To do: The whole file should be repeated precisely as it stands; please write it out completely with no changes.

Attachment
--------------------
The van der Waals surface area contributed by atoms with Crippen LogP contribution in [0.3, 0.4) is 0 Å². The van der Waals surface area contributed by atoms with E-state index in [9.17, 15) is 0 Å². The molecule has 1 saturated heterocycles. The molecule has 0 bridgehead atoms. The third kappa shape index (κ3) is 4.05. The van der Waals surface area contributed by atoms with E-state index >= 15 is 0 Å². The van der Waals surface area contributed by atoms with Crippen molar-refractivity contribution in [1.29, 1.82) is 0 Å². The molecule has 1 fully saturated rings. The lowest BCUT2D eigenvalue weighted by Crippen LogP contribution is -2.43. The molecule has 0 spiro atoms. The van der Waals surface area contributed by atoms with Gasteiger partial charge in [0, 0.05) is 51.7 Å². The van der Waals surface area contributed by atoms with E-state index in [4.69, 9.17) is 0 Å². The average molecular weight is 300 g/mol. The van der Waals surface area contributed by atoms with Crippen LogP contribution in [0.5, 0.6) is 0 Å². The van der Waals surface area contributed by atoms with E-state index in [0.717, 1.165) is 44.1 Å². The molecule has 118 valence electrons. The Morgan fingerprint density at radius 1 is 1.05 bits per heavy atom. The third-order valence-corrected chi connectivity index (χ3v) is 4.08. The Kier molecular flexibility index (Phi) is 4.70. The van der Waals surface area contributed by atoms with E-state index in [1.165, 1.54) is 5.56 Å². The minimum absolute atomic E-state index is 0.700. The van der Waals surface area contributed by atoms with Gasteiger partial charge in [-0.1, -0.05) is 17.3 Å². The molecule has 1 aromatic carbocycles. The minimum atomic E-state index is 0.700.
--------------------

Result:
The van der Waals surface area contributed by atoms with Crippen LogP contribution in [0.3, 0.4) is 0 Å². The van der Waals surface area contributed by atoms with E-state index in [9.17, 15) is 0 Å². The molecule has 1 saturated heterocycles. The molecule has 0 bridgehead atoms. The third kappa shape index (κ3) is 4.05. The van der Waals surface area contributed by atoms with E-state index >= 15 is 0 Å². The van der Waals surface area contributed by atoms with Crippen molar-refractivity contribution in [1.29, 1.82) is 0 Å². The molecule has 1 fully saturated rings. The lowest BCUT2D eigenvalue weighted by Crippen LogP contribution is -2.43. The molecule has 0 spiro atoms. The van der Waals surface area contributed by atoms with Gasteiger partial charge in [0, 0.05) is 51.7 Å². The van der Waals surface area contributed by atoms with E-state index in [4.69, 9.17) is 0 Å². The average molecular weight is 300 g/mol. The van der Waals surface area contributed by atoms with Crippen LogP contribution in [0.5, 0.6) is 0 Å². The van der Waals surface area contributed by atoms with E-state index in [0.717, 1.165) is 44.1 Å². The molecule has 118 valence electrons. The Morgan fingerprint density at radius 1 is 1.05 bits per heavy atom. The third-order valence-corrected chi connectivity index (χ3v) is 4.08. The Kier molecular flexibility index (Phi) is 4.70. The van der Waals surface area contributed by atoms with E-state index in [1.165, 1.54) is 5.56 Å². The minimum absolute atomic E-state index is 0.700. The van der Waals surface area contributed by atoms with Gasteiger partial charge in [-0.1, -0.05) is 17.3 Å². The molecule has 1 aromatic carbocycles. The minimum atomic E-state index is 0.700.